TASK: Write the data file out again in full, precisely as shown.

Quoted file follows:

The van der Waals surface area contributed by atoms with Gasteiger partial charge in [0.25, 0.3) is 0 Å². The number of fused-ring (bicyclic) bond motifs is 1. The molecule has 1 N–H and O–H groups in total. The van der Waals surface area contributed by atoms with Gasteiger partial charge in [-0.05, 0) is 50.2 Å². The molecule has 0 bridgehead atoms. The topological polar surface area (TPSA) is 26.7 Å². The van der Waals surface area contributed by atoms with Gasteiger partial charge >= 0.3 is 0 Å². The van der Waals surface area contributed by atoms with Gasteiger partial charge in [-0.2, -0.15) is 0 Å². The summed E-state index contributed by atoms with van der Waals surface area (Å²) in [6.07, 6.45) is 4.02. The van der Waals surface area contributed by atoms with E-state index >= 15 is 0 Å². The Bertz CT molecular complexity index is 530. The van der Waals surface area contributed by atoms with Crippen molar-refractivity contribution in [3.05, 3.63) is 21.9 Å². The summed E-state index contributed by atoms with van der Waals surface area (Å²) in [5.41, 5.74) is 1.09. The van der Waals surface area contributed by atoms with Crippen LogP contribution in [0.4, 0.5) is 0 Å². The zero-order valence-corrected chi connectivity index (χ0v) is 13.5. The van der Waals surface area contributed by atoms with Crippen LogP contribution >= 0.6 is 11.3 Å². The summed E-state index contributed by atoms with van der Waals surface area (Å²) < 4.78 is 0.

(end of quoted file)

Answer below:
The van der Waals surface area contributed by atoms with Gasteiger partial charge in [0.25, 0.3) is 0 Å². The number of fused-ring (bicyclic) bond motifs is 1. The molecule has 1 N–H and O–H groups in total. The van der Waals surface area contributed by atoms with Gasteiger partial charge in [-0.05, 0) is 50.2 Å². The molecule has 0 bridgehead atoms. The topological polar surface area (TPSA) is 26.7 Å². The van der Waals surface area contributed by atoms with Gasteiger partial charge >= 0.3 is 0 Å². The van der Waals surface area contributed by atoms with Gasteiger partial charge in [-0.2, -0.15) is 0 Å². The summed E-state index contributed by atoms with van der Waals surface area (Å²) in [6.07, 6.45) is 4.02. The van der Waals surface area contributed by atoms with E-state index >= 15 is 0 Å². The Bertz CT molecular complexity index is 530. The van der Waals surface area contributed by atoms with Crippen molar-refractivity contribution in [3.05, 3.63) is 21.9 Å². The summed E-state index contributed by atoms with van der Waals surface area (Å²) in [5.41, 5.74) is 1.09. The van der Waals surface area contributed by atoms with Crippen LogP contribution in [0.4, 0.5) is 0 Å². The zero-order valence-corrected chi connectivity index (χ0v) is 13.5. The van der Waals surface area contributed by atoms with Crippen LogP contribution >= 0.6 is 11.3 Å². The summed E-state index contributed by atoms with van der Waals surface area (Å²) < 4.78 is 0.